Talk. They Hear You.
Parenting a teen can be a challenging and difficult task as well as very rewarding. While most teens in Wheeling Township choose not to drink alcohol or use drugs, it is important to realize that there are steps parents should take to help prevent alcohol and drug abuse in their teen. Three out of four youth say parents are the number one influence in their life when in comes to making decisions about drinking and drug use. Your own actions, along with communicating about substance use, both send strong messages to your teen. Don’t assume your child already knows how you feel about drugs and alcohol. Talking to them regularly and making your position clear can make a significant difference when it comes to preventing substance abuse. Prevention also means being involved with your child’s day to day activities. If you suspect your child has a drug or alcohol problem do not hesitate to contact a professional right away.
You’ve already heard about how important it is to talk to your teen about drugs and alcohol, however you many not know how or when to start the conversation.
Have short, frequent conversations with your child. This may be more effective than long talks. Start the conversation with your child as early as the age of 9.
- Need help getting the conversation started? Click here for an interactive app for your phone that can help you get started!
- Check out these five conversation goals when talking to your kids about alcohol.
- Six Parenting Practices to Help Reduce the Chances Your Child Will Develop a Drug or Alcohol Problem Download the Toolkit
There is no better time to start than now. Download our brochure to see how:
Frequently Asked Questions
Answer: In a recent survey, 1 in 3 fifth and sixth graders (ages 10-11) said that alcohol was available and easy to get. Approximately 10% of 9-10 year olds have started drinking, one in three begin drinking before age 13 and by age 15, approximately 50% have had at least one drink.
Answer: Kids who start drinking alcohol before age 15 are 5 times more likely to develop alcohol abuse or dependence than people who first used alcohol at age 21 or older (16% vs. 3%).
Answer: Perceived Risk and Social Acceptance. If kids understand the risks of using drugs and they see using them as socially unacceptable, they are less likely to try drugs. As parents we have an opportunity and responsibility to help our kids on both of these issues.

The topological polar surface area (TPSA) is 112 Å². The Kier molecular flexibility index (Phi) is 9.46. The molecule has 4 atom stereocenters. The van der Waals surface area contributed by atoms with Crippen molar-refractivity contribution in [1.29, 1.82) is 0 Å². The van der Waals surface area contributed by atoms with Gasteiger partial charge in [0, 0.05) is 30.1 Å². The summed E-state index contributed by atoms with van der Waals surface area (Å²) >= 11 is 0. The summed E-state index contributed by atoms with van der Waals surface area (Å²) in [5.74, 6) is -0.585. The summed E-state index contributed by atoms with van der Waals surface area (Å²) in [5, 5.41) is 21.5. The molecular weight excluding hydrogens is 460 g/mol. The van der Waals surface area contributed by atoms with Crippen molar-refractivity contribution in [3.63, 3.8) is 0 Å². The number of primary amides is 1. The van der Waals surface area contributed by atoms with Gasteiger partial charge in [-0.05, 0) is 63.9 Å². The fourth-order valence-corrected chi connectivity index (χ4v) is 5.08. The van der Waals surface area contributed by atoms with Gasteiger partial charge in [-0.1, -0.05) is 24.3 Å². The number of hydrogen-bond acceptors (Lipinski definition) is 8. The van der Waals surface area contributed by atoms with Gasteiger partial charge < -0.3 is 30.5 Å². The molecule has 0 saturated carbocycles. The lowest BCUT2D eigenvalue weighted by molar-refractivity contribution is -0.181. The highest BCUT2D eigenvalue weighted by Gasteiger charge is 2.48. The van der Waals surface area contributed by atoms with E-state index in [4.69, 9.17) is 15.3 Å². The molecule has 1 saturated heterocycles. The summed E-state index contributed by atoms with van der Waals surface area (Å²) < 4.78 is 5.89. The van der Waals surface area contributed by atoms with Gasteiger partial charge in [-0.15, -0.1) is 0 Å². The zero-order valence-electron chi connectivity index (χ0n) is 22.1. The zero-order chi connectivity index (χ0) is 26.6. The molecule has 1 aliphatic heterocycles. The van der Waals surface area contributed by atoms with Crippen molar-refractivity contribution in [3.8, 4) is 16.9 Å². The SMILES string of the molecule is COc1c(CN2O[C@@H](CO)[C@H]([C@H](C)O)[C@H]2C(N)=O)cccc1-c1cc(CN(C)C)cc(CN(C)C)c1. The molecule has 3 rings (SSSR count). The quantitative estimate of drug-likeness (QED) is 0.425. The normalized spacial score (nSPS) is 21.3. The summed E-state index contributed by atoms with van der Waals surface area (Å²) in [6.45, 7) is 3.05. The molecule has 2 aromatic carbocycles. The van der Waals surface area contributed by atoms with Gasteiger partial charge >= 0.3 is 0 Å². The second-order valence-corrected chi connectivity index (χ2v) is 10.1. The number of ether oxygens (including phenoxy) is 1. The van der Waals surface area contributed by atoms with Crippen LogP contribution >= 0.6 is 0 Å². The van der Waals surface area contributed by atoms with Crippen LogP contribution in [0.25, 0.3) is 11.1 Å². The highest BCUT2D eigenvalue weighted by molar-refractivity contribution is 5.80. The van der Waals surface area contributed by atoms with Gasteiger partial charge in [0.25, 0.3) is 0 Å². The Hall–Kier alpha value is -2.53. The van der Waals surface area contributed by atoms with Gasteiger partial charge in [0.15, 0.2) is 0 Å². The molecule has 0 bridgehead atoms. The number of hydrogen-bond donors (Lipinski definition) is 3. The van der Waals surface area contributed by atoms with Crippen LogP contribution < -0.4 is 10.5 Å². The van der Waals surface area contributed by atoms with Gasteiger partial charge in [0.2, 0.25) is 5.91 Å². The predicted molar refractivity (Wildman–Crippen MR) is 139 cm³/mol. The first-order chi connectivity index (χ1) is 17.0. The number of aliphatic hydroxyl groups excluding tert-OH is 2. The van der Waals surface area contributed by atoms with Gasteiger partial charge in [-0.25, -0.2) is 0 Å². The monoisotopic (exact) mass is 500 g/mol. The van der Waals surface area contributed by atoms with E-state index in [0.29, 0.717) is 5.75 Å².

Answer: An estimated 1,900 young people under the age of 21 die each year from alcohol-related motor vehicle crashes. And, approximately 600,000 college students are unintentionally injured while under the influence of alcohol. Approximately 700,000 students are assaulted by other students who have been drinking and about 100,000 students are victims of alcohol-related sexual assault or date rape.
Answer: Children of alcohol or drug addicted parents are the highest risk group of all children to become alcohol and drug abusers due to both genetic and family environment factors.
Answer: Plain and simple, if you are concerned, now is the time to seek help, not later.
Answer: As a parent you should be concerned about alcohol and all of the other drugs, legal and illegal. Recently there has been a significant increase in the non-medical use of prescription pain drugs among young people. In fact, after marijuana, the next three most commonly used drugs are the non-medical use of prescription pain medications-Vicodin, OxyContin and Adderal
Learn to “Tell It Like It Is”
Milton Creagh spoke to hundreds of local parents in his “Tell It Like It Is” presentation. Milton Creagh is a dynamic, well respected, nationally recognized speaker and media personality with a common sense message of down to earth ideas to aid in parenting and instilling strong values in our teens. Hear inspirational, humorous and straight- talking strategies from this author of ‘Nobody Wants Your Child’ and host of the PBS television award winning series ‘Parenting Works’.
To view this presentation, please watch below: